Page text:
“If there [is] no final agreement, there will perhaps be another way to go. For now, everything is based, God willing, on reaching an accord. [But failure to meet the deadline] doesn’t mean we will go back to the way things were before.”
            Sept. 23, 2014 at a breakfast meeting with journalists (via Lobe Log, AP, Reuters, Bloomberg, and Al-Monitor)
            Sept. 24, 2014 at a New America Foundation event 
            That interim deal, “concrete proof that talks and negotiations succeed. We must all accept that there is only one way and that's the way of dialogue and talks and negotiations. This means that sanctions are an inappropriate tool. That means that threats are the wrong path.
            “I do think that if the agreement is reached, it can immediately cease and melt away -- take away these [U.S.] sanctions.”
            Sept. 25, 2014 in an interview with CNN’s Christiane Amanpour
Regional Policy
            “Our relationship with Saudi Arabia ... deserves to be warmer. Saudi Arabia's positions are getting closer and closer to us.”
            “Within the next few months, I believe our relations will grow warmer.
            “Saudi Arabia is an important country in our region, and we believe that the relationships between [Iran and the Gulf] countries must be very dignified and very strong.”
            Sept. 23, 2014 at a breakfast meeting with journalists (via Lobe Log, AP, Reuters, Bloomberg, Al-Monitor)
            Iran has “delegations from Italy and France talking about considerable investments in rail and petrochemical industries.”
            Sept. 23, 2014 at a breakfast meeting with journalists (via Lobe Log, AP, Reuters, Bloomberg, and Al-Monitor)
Jason Rezaian – Correspondent for The Washington Post
(a dual citizen of Iran and the United States reportedly detained in Iran since July)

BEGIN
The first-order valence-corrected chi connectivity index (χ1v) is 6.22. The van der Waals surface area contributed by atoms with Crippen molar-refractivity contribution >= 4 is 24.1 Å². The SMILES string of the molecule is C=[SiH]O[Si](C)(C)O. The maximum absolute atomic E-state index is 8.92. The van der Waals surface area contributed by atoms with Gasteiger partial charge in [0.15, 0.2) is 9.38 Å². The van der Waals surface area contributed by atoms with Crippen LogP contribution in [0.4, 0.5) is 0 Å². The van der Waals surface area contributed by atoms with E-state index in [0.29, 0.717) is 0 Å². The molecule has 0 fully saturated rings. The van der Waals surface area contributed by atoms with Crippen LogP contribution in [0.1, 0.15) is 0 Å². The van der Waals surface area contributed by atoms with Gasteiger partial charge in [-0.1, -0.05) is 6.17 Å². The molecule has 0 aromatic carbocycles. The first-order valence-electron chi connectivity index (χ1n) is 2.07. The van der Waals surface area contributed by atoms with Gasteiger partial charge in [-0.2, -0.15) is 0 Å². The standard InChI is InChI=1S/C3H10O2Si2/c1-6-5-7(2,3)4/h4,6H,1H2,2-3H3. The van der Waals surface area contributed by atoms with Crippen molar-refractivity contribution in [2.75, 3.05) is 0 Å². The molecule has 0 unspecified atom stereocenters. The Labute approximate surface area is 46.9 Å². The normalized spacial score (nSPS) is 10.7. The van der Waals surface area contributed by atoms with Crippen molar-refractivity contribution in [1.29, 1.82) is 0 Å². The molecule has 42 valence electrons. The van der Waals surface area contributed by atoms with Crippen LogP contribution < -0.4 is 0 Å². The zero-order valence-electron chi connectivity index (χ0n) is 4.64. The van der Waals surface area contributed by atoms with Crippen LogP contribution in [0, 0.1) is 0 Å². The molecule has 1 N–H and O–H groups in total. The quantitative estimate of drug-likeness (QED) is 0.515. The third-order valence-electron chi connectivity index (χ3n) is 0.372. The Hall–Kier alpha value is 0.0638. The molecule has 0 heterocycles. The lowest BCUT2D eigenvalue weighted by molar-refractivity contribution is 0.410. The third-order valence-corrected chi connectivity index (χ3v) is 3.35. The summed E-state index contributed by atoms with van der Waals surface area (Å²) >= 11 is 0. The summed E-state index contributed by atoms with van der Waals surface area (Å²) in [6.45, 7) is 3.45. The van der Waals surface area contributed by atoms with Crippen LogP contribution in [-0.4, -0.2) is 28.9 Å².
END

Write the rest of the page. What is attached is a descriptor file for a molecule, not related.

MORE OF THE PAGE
“We never wish for any individuals, Iranian or non-Iranians, be it in Iran or in other countries, to be imprisoned or detained or be put on trial. If they do go to trial, the trial will be fairly executed for them to have access to every legal defense allowed under the law, proper defensive representation through qualified attorneys, and we do hope that their families can gain the certainty that fairness and justice will be employed towards the cases and case files of their loved ones.
             “I do not believe that an individual would be detained or put in prison for being a journalist. An individual can be a reporter, a journalist, and have committed a crime. But that crime is not necessarily always related to their profession, to the profession that they're practicing.
             “My personal opinion is, and I've announced it several times when I've spoken on different occasions, we believe that the general behavior towards reporters and journalists and those who carry the heavy weight of informing our citizenry, must be quite flexible.
            “The truth of the matter is that I cannot have the time nor the inclination nor access to every single case file. But what I must... be assured of as the chief executive of my branch is that the constitution and the laws and the civil rights are being respected to the letter.”
            Sept. 25, 2014 in an interview with CNN’s Christiane Amanpour 
            “I’m not the judge of an individual being questioned by the judiciary.”
I am “hopeful and optimistic that the judiciary process will complete itself in a transparent and fair manner.”
            Sept. 23, 2014 at a breakfast meeting with journalists (via Lobe Log, AP, Reuters, Bloomberg, and Al-Monitor)


             “We must not prematurely express opinions about a case that hasn't reached the court yet.”
             Sept. 24, 2014 at a New America Foundation event

            “The army of that country [Syria] was carrying out a battle against the terrorists. They kept saying that these are opposition members and we will keep asking who are these opposition members who have preferred to take up arms so swiftly and so savagely and violent, reasons rather than resorting to talks and negotiations?”
            “If the army of the Syrian people, the Syrian government, had not stood up and fought against terrorism, who do you think would have been the victor today? Let's assume no one would have rendered assistance. The victor would have been the same people that everyone is recognizing as terrorists today.”
             Sept. 25, 2014 in an interview with CNN’s Christiane Amanpour 
Internet Freedom
            “It is correct we have not yet reached a point in which we feel completely comfortable in what our people intended during the elections and voted for. But our people realize that we have taken steps forward. And our people are fully aware that in such matters, we must have a coordination with other branches of the government -- with the judiciary, with the parliament, with the legislatures.
            “What is important to keep in mind is that we've had sustainable movement forward throughout the past 12-plus months.”